How packaging can help cut food waste
Sep 07, 2019 Comments (0)
Here's a scary fact. Did you know close to half of the food produced in the world doesn't reach its intended destination?
Somewhere along the supply chain, it ends up as waste, and it's primarily blamed on poor packaging. Apart from the wastage, this loss impacts energy use, which is needed to grow, transport, and store these foods.
Experts say there has been a shift towards consumers wanting ease and convenience when they shop for food. Plus, there's been a drop in people cooking at home. Many are relying on packaged meals, takeaways, or restaurant meals. It requires packaging innovation to find ways to prevent spoilage, can extend the shelf life of foods as well as design changes that allow for total consumption. If these are explored adequately, it's estimated that 280,000 tons of food waste can be diverted.
A slippery business
With governments globally banning unsustainable packaging use, the time is right for innovation and technological development in this space. An exciting example of this is the development of a super slippery packaging innovation by scientists. It allows customers to remove all the food in the container or packaging. Think about those last few drops of ketchup in the bottle? Or, the wasted jam in a jar. Now you can squeeze out every last drop of sticky foods that are trapped in their packaging. They may seem like small amounts, but add them up over a year, and this slight shift could have a sizable impact if it’s taken up globally.
The new industrial packaging technique was revealed in the journal Scientific Reports. It has opened up a new way for wicking chemically compatible vegetable oils into the surfaces of plastics. It helps sticky foods be released from the packaging with ease. It's also encouraging that it can be applied to conventional plastics such as polyethylene and polypropylene. This means it needn’t be an expensive solution for manufacturers. These types of plastics make up over half of those used in the manufacturing industry today. Before, ‘slippery liquid-infused porous surfaces’ (SLIPS) have only been used with silicones and polymers, which are prohibitively expensed for many.
There have been some previous successes with SLIPS that would hold the oils, but they only worked when the surface was prepared with a rough texture, which also has a cost attached that made it unfeasible. The new method doesn’t need any surface roughness. The oils have proven to be compatible with the plastics, and wick into the plastic naturally.
The surfaces used on materials for this new technique are very slippery, and they're also self-cleaning. They can be used in various applications, including food packaging and the pharmaceutical industry. The team has explored using natural oils like cottonseed oil. This will put health concerns to rest. The surfaces infused with oil also naturally resist bacteria growth.
The future of packaging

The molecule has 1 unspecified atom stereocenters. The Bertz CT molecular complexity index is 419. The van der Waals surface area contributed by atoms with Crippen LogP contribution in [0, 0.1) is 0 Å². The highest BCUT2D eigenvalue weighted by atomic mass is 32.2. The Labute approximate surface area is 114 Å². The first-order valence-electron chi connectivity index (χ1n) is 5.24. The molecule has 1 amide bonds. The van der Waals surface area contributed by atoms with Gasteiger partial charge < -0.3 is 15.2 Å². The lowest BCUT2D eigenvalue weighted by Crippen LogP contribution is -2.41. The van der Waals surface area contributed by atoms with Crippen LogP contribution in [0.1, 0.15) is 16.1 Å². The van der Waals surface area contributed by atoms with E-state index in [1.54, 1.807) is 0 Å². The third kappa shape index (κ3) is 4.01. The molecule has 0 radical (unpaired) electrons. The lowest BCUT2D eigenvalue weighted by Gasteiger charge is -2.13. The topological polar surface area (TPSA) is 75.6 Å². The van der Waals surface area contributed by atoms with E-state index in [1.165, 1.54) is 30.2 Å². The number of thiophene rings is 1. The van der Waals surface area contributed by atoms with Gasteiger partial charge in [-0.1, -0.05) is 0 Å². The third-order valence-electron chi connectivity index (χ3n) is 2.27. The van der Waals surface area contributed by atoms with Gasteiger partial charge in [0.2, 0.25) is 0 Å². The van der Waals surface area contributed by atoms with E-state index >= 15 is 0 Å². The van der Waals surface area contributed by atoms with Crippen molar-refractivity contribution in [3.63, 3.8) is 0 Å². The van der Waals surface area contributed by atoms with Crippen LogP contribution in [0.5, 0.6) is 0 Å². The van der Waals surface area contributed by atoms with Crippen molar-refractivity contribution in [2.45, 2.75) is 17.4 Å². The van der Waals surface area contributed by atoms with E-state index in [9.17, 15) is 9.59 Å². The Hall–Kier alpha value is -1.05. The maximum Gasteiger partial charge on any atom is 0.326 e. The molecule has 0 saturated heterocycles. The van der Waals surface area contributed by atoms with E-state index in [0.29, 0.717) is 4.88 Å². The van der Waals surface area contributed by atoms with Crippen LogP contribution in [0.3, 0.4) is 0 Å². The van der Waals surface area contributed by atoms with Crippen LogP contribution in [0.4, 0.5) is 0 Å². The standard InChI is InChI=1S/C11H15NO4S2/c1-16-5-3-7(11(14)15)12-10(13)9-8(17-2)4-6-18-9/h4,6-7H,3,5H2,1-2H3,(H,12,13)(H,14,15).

So what else is on the frontier of packaging that will help reduce food waste? Here are some of the packaging trends that we expect to see in the future that will have an impact on food wastage:
This is packaging that is designed to preserve food for longer. It could make the environment hostile for microorganisms that cause food to decay or contain antimicrobial agents.
This is also a space saver. It removes the air from the packaging before it is sealed. When oxygen is removed from the environment around the food, it is less habitable for microorganisms. It prevents meat oxidizing, freezer burn, and dehydration too. Modified atmosphere packaging is another offshoot of this technique. In this case, food is packaged with a unique concentration of gases (oxygen, carbon dioxide, and nitrogen). It helps to preserve the food. The benefit of this is that the concentrations of the gas can be adjusted for each product.
A lot of food is wasted because consumers are nervous about eating food once the packaging has been opened. A ‘use by' date can give guidance, but it's not foolproof. Intelligent packaging makes use of a patch of smart plastic. It changes color as the surrounding conditions change. It can be used to show how long packaging has been open. It can also be used in the transportation of food to monitor the status of items. It would mean less food is discarded on delivery.
Families have got a lot smaller over time, and many people live alone compared to the past. However, foods such as meat are still packaged with large families in mind. It means if you have a small household, you often have to throw away unused food. Split seal or peel-able seal packaging allows consumers to use portions of packaged products and still leave other items enclosed in sealed packaging for later use.
Phil Edwards is an outreach specialist for Melbpack. The company is now run by his son Shaun Bryce who has been with the company 14 Years and is backed by an experienced team of staff with over 80 years combined experience in the packaging Industry.